# Airfoils (a.k.a. "wings")

What is an airfoil, and how does it work:
An airfoil is a body (such as an airplane wing or helicopter blade) designed to provide a desired reaction force when in motion relative to the surrounding air.

There has been much discussion with regards to how and why airfoils really work. The popularly-known explanation (as seen in K-6 textbooks) involves mis-applying Bernoulli’s principle by stating that high-pressure, low-velocity air on the bottom-side of the airfoil and low-pressure, high-velocity air on the top-side, which recombines at the trailing edge of the airfoil at the same time, regardless of angle-of-attack, is the sole mechanism by which lift is generated.

Well, if this is the case, then we would have a really, really tough time trying to explain how airplanes fly upside down:

The truth is, the top-side air travels significantly faster than the bottom-side air. They never recombine (the image below illustrates this fact). (Velocity field around a wing, image from http://www.av8n.com)

Additionally, the image below illustrates, using pressure patterns, that the angle-of-attack indeed has profound effects on the lift that's generated. (Pressure patterns at different angle-of-attacks (red shaded regions indicate positive pressure relative to atmosphere, blue shaded regions indicate negative pressure relative to atmosphere, image from http://www.av8n.com)

Besides using Bernoulli’s principles (which accounts for conservation of energy), Newton’s principles (conservation of momentum), Euler’s equations (conservation of mass, momentum, and energy), and Navier-Stokes equations (all of the above plus viscosity) must also be dealt with in order to fully understand the generation of lift.

A good article that provides a good, brief introduction to these principles is available on NASA’s website here:
http://www.grc.nasa.gov/WWW/K-12/airplane/bernnew.html

For more detailed, technical explanations regarding lift, please visit the following websites:

“A Physical Description of Flight,” by David Anderson & Scott Eberhardt
http://home.comcast.net/~clipper-108/lift.htm

“Airfoil Lifting Force Misconception Widespread in K-6 Textbooks,” by William Beaty, 1997
http://amasci.com/wing/airfoil.html

“How do wings work?” by Holger Babinsky, 2003
http://www.iop.org/EJ/abstract/0031-9120/38/6/001

"Why aircraft fly,” by David Auerbach, 2000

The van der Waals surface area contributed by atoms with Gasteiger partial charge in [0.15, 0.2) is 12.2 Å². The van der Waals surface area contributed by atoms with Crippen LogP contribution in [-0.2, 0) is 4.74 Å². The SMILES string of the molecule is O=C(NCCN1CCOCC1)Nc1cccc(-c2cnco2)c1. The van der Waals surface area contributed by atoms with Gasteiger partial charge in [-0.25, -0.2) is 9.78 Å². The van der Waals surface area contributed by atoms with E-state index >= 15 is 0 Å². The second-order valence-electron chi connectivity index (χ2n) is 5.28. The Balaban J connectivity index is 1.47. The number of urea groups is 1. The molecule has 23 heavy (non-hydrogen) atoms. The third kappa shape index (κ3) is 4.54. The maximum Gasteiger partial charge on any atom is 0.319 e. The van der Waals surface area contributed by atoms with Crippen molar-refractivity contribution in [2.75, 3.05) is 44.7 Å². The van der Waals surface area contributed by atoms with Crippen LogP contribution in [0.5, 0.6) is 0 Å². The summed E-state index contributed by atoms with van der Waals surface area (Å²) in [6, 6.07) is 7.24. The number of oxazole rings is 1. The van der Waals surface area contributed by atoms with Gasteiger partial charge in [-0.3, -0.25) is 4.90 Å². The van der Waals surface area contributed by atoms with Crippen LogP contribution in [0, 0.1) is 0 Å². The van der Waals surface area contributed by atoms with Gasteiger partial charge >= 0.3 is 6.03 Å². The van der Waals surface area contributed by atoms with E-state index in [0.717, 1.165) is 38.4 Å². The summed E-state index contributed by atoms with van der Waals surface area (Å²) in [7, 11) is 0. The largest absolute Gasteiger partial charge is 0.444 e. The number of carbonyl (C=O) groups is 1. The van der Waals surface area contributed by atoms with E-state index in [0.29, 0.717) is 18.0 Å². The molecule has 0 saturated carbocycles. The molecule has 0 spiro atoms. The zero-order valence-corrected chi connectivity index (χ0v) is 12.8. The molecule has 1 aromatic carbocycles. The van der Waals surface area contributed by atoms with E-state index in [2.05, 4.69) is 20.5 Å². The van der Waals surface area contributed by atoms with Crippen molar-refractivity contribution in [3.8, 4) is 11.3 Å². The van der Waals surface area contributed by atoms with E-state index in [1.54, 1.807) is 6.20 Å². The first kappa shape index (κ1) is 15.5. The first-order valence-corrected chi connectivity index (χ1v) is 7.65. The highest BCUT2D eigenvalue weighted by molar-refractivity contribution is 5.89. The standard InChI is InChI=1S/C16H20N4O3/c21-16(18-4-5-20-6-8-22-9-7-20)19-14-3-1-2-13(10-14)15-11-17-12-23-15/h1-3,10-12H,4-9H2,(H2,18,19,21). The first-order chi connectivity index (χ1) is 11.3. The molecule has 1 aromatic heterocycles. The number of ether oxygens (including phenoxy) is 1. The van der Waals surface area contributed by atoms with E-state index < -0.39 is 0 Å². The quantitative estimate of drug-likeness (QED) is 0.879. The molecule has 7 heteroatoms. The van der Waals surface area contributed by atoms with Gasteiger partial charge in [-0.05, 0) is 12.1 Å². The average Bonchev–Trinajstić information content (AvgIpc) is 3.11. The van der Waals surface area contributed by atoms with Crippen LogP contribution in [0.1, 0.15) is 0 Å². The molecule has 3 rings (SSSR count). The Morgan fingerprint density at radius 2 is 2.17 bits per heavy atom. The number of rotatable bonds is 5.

http://www.iop.org/EJ/abstract/0143-0807/21/4/302

Why put airfoils on cars:
Airfoils, when properly mounted at the rear-end of a race car, can generate large amounts of downforce. This downforce offsets the aerodynamic lift inherent to the car, and in turn increases the amount of tire grip available. This increased tire grip allows the car to carry higher speeds through the corners and out of corner exits. Being able to carry the greatest corner exit speeds is critical to producing the lowest lap times, especially when there are many corners that lead to long straightaways.

What to consider when putting airfoils on cars:
In application (airfoil on a race car), the key point to understand is to know that the amount of lift an airfoil generates is dependent on many things, including (but not limited to):
1. Angle-of-Attack (AOA).
2. Shape.
3. Size.
4. Position in the air stream.

Considerations must be made for all of the above items when designing, installing, and using an airfoil on a race car.

3D airfoils:
(APR Performance GTC series airfoil)

A 3D airfoil is an airfoil that has variable airfoil cross section across its span. Most modern aircraft airfoils are 3D airfoils. When a 3D airfoil is designed for use on a production-based race car, the outer sections will typically have much more AOA built-in than the center section. For example, if the center section is set to zero degrees (relative to the ground), then the outer sections may end up at 15 degrees angle (relative to the ground).

Why and when to use a 3D airfoil (rather than a 2D airfoil):
(Computational Fluid Dynamics (CFD) illustration of airflow around Aston Martin race car)

There is a popular notion that, in order for an airfoil to function on a race car, the airfoil needs to be in clean, free-air at or above the rear roofline of the car. This is only a partially-true statement. On cars with solid roofs and sloping rear windows, the air that flows from the rear center edge of the roof will travel downward at an angle toward the airfoil. The problem here is that only the center section of the 2D airfoil will see this downward "push" of air, while the outer section of the 2D airfoil will see much less of this (it will see straighter, freer air).